Tuesday, October 19, 2010

Among the Inept, Researchers Discover, Ignorance is Bliss

This article was interesting to me. It helped me understand why sometimes I can be over-confident about certain issues. I am a confident individual. I do rate myself "above average" on charts, but when it comes to having great math skills, I am not afraid to rate myself as average/poor. But I am OK with that. One thing that drives me nuts when I go out at night sometimes is that when people ask me: Are you a good artist?" How am i suppose to answer that? : No? Sometimes? I guess? Many people that I talk to and I tell them that I am in the Fine Art department at Ringling, they automatically think that I am a spectacular drawer or a master sculptor. Well, my drawing skills are not up to par with the illustrators. I am an "ok" drawer" but I do tell people that: "Yes, I am a good artist." I tell people that I am a good artist because why put yourself down. Be proud in what your passion/profession is! If you feel confident in a certain role such as believing that you have great humor, or doing a task well...role with it and own it! Yes, i believe that sometimes ignorance is bliss.
  • "Most incompetent people do not know that they are incompetent."
  • "students who are usually supremely confident of their abilities--more confident, in fact, than people who do things well."
  • "Not only do they reach erroneous conclusions and make unfortunate choices, but their incompetence robs them of the ability to realize it."
  • "self-monitoring skills, helps explain the tendency of the humor-impaired to persist in telling jokes that are not funny."
  • "English grammar and humor were also the most likely to "grossly overestimate" how well they had performed."
  • "People who are NOT incompetent tend to "underestimate their own competence."
  • "In contrast, the self-assessments of those who scored badly themselves were unaffected by the experience of grading others; some subjects even further inflated their estimates of their own abilities."
  • "In competent individuals were less able to recognize competence in others."
  • "Overconfidence is common; studies have found. For example, that the vast majority of people rate themselves as "above average" on a wide array of abilities."
  • "In a golf game, when your ball is heading into the woods, you know you're incompetent."
  • "Faced with incompetence, social norms prevent most people from blurting out " You stink!"

Tuesday, October 12, 2010

Sound of Music Video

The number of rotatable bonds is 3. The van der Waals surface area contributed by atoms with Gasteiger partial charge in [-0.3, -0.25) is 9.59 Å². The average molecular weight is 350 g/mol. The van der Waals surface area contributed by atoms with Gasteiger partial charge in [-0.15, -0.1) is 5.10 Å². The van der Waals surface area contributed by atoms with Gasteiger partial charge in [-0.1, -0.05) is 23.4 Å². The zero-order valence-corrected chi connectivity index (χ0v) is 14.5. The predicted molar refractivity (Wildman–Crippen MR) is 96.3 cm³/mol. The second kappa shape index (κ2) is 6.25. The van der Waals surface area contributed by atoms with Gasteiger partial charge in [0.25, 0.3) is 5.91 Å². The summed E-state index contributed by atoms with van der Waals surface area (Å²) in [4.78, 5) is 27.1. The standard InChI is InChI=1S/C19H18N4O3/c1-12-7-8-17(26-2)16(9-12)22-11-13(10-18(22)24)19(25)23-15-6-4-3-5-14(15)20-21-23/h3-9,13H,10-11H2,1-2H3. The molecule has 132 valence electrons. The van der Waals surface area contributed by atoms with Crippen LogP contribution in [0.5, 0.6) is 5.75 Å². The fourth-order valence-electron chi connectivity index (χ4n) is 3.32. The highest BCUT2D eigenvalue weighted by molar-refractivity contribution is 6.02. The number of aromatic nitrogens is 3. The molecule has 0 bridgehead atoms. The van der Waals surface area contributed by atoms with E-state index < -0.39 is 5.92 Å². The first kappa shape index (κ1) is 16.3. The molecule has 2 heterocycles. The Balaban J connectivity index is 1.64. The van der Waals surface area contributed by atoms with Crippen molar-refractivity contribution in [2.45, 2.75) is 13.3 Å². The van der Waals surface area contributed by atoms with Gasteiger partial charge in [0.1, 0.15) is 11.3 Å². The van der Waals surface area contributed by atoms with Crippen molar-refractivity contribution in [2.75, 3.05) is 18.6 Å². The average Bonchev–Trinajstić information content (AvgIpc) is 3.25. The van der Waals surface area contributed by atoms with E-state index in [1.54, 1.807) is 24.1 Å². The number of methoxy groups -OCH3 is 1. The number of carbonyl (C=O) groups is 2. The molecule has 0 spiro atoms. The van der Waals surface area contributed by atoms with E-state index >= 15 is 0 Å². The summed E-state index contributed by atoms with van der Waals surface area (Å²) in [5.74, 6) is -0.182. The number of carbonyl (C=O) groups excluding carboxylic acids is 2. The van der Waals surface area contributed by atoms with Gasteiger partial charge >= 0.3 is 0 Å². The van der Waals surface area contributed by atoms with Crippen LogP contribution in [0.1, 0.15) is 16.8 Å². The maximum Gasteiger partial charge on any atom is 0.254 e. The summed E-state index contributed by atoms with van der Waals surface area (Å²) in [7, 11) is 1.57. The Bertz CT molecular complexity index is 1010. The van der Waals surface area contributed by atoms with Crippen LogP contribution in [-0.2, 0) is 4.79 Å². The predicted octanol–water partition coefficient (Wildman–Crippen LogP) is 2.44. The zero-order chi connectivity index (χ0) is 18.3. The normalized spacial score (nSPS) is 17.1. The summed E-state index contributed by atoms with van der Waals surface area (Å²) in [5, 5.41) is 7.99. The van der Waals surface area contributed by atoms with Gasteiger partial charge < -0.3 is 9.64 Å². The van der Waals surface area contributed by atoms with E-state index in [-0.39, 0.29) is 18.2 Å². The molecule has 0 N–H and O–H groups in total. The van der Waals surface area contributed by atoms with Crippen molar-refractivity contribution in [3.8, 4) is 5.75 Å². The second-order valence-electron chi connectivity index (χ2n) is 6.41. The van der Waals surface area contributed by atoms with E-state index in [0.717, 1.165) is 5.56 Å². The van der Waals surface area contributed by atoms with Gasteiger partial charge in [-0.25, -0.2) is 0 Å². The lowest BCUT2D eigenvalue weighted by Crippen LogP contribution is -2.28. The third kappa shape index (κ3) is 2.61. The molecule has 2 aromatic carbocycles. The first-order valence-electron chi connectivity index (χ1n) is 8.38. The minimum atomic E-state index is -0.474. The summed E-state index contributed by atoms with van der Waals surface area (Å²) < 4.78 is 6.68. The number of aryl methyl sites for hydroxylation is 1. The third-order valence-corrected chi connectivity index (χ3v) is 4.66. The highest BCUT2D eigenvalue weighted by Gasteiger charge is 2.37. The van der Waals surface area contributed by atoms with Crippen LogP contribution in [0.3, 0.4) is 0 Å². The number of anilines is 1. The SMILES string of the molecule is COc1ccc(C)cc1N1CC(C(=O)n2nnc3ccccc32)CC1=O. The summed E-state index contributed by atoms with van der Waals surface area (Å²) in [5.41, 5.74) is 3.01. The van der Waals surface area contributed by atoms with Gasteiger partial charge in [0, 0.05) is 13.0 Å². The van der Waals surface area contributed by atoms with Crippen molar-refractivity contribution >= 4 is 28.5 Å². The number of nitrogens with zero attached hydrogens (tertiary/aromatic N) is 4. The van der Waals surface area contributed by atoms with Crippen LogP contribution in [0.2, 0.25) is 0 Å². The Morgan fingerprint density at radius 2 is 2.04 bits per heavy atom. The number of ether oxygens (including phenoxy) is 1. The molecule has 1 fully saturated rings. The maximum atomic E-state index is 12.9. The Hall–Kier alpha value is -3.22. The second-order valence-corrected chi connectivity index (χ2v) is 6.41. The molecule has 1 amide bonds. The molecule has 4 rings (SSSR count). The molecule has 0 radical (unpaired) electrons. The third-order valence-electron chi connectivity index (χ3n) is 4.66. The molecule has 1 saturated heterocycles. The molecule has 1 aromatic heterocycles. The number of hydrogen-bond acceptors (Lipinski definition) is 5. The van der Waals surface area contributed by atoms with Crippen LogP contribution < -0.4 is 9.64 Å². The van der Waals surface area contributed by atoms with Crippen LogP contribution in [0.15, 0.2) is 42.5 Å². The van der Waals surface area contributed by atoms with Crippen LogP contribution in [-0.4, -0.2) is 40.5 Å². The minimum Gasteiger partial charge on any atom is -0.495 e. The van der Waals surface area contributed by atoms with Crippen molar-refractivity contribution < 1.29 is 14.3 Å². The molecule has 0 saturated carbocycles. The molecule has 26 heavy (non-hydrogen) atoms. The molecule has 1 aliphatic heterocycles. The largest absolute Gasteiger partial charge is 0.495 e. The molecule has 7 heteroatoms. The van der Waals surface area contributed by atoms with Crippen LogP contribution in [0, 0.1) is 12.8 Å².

I thought this dance piece was spectacular. It reminded me of relational aesthetics because not just the performers where dancing, but the spectators in the station started to "feel" the beat and the motion of the music. Everyone was experiencing/watching/listening to this performance. This piece created a lot of energy in the room.

Zizek on Crossdressing to the Sound of Music

  • It was hard to me to understand what he was trying to say in the video due to his accent.
  • Zizek is talking about the Musical the Sound of Music the metaphor that the musical portrays is more like a "cheap shot."
  • Zizek believes that the Nazi's were impersonating the Jews all along.
  • The Jews where taking over the world in the arts, politics, and banking.
  • The Nazi's wanted to be like the Jews.
  • I liked how Zizek used the term "Cross-dress" in describing how the Nazi's wanted to look and have control like the Jews.
I do not understand how this video clip relates to what we are discussing in class. Maybe I am missing something. To me, the Sound of Music is a historic play about WWII. I never considered that the Nazi's wanted to impersonate the Jews in that manor.
  1. How does this video clip relate to our senior thesis?
  2. How is this metaphor of the Nazi's "cross-dressing" like Jews relevant to our class discussions?
  3. Why are we interpreting the Sound of Music?

Monday, October 4, 2010

How Marina Abramovic's Red-Velvet Rope at MoMA Works

  • The line to sit opposite of Abramovic in the atrium of the MoMA is much indeed apart of her work.
  • The door policy is anything BUT democratic.
  • Not even employees at the MoMA rarely get to sit opposite from Abramovic!
  • Talk about the politics of things!
  • The space where Abramovic sits creates a feeling of hierarchy.